Oberkrom's Kicking Academy is off to a strong start, in large part thanks to word-of-mouth. Oberkrom says he now has around 40 clients who have taken one or multiple lessons from him. He has at least one lesson most days after school lets out and says weekends are “packed.” He even has a few out-of-town kickers who have come into town from Oklahoma and from the Austin and Houston areas.
The Oakridge students finished the the video portion project at the end of October. Wright is wrapping up his work on the website and should be finished in a week or two. A project usually takes one of the groups in the four integrated media classes two-to-six weeks to complete. They came up with "the idea, the concept, the storyboards, they're working on the logo, the marketing campaign -- everything," Triebwasser said.
On Thursday, Oberkrom was out on the field at Sam Houston High School with one of the players he’s training, Juan Vargas.
After finishing up practice with his team, Vargas walked over to Oberkrom, who retrieved a large black bag stuffed with footballs from the trunk of his car and a small tee. As a light rain began to fall, he closely watched Vargas’ plant foot from the right hash mark as his kicking foot swung down and launched the ball through the uprights 50 yards away.
"He boomed it!" a teammate said as he ran under the ball to catch it behind the endzone.
They backed up to 55 yards out. Once more, he nailed it. Then he did it again from 57 yards.
Sam Houston High Football Coach Anthony Criss piped in. He's one of several high school coaching connections Oberkrom has made around North Texas. They let him use their fields to train -- Oberkrom's Kicking Academy may have to grow a bit before it gets a physical location.
Former TCU football place kicker Jaden Oberkrom has launched a kicking academy for junior high and high school kickers in Texas. We went to visit a lesson with he and one of his clients to get some tips.
"Hey, Jaden kicked [a] 60[-yard field goal], Vargas, against your old coach -- I wanted to let you know," Criss said with a laugh. "And he gave me a thumbs up after he made it."
"I think I hit it right here, actually," Oberkrom said, pointing to a spot on the field.
"No, no, you were going this way," Coach Criss responded. "Oh, I remember. You remember 60."
Now Vargas, a senior, kept backing up. He was now 61 yards away from the goalposts.
“Everybody looks good with a 25-mile-per-hour wind behind them,” another coach joked.
“I don’t feel a whole lot of wind,” Oberkrom said with a smile.
Vargas ended his quick post-practice lesson by kicking a field goal clean and true from 61 yards away. It would’ve been good from 65.
It wasn't a live game situation, like his trainer's personal-record kick on the same field years before, but the Sam Houston High kicker looked like he, too, might draw the attention of pro scouts some day.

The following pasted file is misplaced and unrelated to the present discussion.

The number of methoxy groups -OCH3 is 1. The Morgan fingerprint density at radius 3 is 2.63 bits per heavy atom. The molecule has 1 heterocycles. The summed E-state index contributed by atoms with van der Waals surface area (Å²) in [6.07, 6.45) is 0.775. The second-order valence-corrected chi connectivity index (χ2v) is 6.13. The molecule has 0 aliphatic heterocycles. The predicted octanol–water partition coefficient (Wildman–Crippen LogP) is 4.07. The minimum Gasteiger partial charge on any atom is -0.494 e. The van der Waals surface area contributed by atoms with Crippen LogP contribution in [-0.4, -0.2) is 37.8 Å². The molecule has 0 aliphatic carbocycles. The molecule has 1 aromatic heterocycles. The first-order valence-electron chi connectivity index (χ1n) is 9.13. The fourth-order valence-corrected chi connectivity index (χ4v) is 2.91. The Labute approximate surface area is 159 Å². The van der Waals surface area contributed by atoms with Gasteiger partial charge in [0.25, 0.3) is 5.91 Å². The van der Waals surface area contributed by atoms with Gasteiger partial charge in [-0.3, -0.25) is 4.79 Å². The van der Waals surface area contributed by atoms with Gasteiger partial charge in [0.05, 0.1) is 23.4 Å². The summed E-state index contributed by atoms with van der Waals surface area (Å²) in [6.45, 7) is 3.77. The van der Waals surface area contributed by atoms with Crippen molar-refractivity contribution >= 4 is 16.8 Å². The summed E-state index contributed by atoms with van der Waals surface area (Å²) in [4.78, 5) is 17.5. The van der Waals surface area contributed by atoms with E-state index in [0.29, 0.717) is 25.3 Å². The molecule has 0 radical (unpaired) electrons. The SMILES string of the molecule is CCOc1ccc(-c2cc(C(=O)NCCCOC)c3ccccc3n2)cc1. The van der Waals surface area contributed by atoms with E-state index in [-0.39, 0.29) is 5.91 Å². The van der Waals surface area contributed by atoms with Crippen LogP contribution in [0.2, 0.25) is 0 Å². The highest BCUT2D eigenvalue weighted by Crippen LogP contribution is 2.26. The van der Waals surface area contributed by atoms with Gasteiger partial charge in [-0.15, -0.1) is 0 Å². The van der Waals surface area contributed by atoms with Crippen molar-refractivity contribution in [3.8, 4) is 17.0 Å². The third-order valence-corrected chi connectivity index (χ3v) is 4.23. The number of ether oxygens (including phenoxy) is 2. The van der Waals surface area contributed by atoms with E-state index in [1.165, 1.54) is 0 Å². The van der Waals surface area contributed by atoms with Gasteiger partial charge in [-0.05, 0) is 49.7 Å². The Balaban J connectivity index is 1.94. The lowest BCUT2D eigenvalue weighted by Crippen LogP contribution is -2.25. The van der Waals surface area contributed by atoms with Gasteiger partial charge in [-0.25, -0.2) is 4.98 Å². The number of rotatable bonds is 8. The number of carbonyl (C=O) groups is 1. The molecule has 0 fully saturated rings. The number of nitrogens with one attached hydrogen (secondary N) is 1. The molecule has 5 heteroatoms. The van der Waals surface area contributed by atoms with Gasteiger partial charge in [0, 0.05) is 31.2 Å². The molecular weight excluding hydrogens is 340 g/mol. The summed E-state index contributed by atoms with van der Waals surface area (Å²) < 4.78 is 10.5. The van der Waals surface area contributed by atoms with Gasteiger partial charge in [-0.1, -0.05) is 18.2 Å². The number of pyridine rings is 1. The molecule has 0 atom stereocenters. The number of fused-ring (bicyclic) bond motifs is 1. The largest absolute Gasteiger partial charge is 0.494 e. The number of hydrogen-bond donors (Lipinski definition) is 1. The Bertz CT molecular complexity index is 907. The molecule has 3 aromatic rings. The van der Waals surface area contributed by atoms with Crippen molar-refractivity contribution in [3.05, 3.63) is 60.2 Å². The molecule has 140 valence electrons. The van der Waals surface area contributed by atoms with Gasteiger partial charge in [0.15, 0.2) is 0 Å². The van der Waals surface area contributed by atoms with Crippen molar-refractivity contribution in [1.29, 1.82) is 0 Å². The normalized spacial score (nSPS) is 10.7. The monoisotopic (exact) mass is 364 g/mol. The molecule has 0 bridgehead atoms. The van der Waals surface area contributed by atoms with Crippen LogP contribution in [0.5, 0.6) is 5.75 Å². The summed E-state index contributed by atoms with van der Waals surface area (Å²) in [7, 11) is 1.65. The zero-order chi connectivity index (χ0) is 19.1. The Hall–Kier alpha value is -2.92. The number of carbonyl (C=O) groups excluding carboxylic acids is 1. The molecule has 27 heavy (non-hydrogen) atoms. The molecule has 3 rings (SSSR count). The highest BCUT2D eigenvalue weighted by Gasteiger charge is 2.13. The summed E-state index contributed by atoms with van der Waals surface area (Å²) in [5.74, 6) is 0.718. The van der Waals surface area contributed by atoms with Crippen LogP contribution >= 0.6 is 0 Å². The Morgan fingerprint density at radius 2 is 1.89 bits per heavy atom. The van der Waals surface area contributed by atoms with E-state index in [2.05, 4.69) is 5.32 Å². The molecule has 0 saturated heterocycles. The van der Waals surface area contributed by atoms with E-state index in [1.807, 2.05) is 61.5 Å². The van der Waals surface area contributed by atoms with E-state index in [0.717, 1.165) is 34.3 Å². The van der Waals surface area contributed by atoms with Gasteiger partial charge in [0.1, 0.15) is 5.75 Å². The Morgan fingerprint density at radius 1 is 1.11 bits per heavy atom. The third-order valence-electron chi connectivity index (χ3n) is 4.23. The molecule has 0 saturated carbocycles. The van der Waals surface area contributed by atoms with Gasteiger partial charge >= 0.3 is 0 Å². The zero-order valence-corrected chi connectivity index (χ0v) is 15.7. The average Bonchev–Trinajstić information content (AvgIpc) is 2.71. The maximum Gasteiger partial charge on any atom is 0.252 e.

When in doubt, don't care
Oberkrom’s business’ future is hinging on word of mouth through the network of junior high, high school, and college coaches he’s met, and the work of five teenagers who worked to change his image online into something more appealing to those he hasn’t met in person.
He is thrilled with the results so far. A Facebook with one of the group's videos reached more than 25,000 people and the 0:45 second Twitter video has been watched more than 5,000 times, both just days after they were posted.
"Working with Melissa's class at Oakridge has been a huge blessing," Oberkrom said. "[... The students'] creativity is staggering and has really helped my business' productivity. It's safe to say that without her and her students, my business would not be as successful."
There’s a lot of pressure in being an entrepreneur and one-man business. There’s even more when you pass up the potential of the possible riches of an NFL career for it. But Oberkrom is pretty easy going about the whole thing.
He got a surprise $1,000 bill to get his older-model Acura repaired recently. It would be a drop in the bucket of an NFL salary to get it fixed. It'll take 12 or 13 lessons -- about a week's work -- to pay it off as the founder of Oberkrom's Kicking Academy.
But, he’s doing what he loves on his terms, and to him, that's all that matters.
"You have to make a living doing it,” he said. “But do I have to make a million dollars? No."
After all, he guesses he hit seven game-winning field goals in his college career. Pressure is nothing new.
"I can't tell you not to think about it. It's like telling you not to think of a polar bear," Oberkrom said. "Now, you're thinking of a polar bear."
For him, launching his business has been a lot like preparing for that game-winning kick in Morgantown, West Virginia:
Tell yourself it’s not a big deal.
Don’t care about what are people are going to think, whether you miss it or not.
Take a deep breath, and kick the ball.
If you're a business owner and you're interested in meeting with students in the integrated media program at Oakridge School about a project, contact Melissa Triebwasser at firstname.lastname@example.org.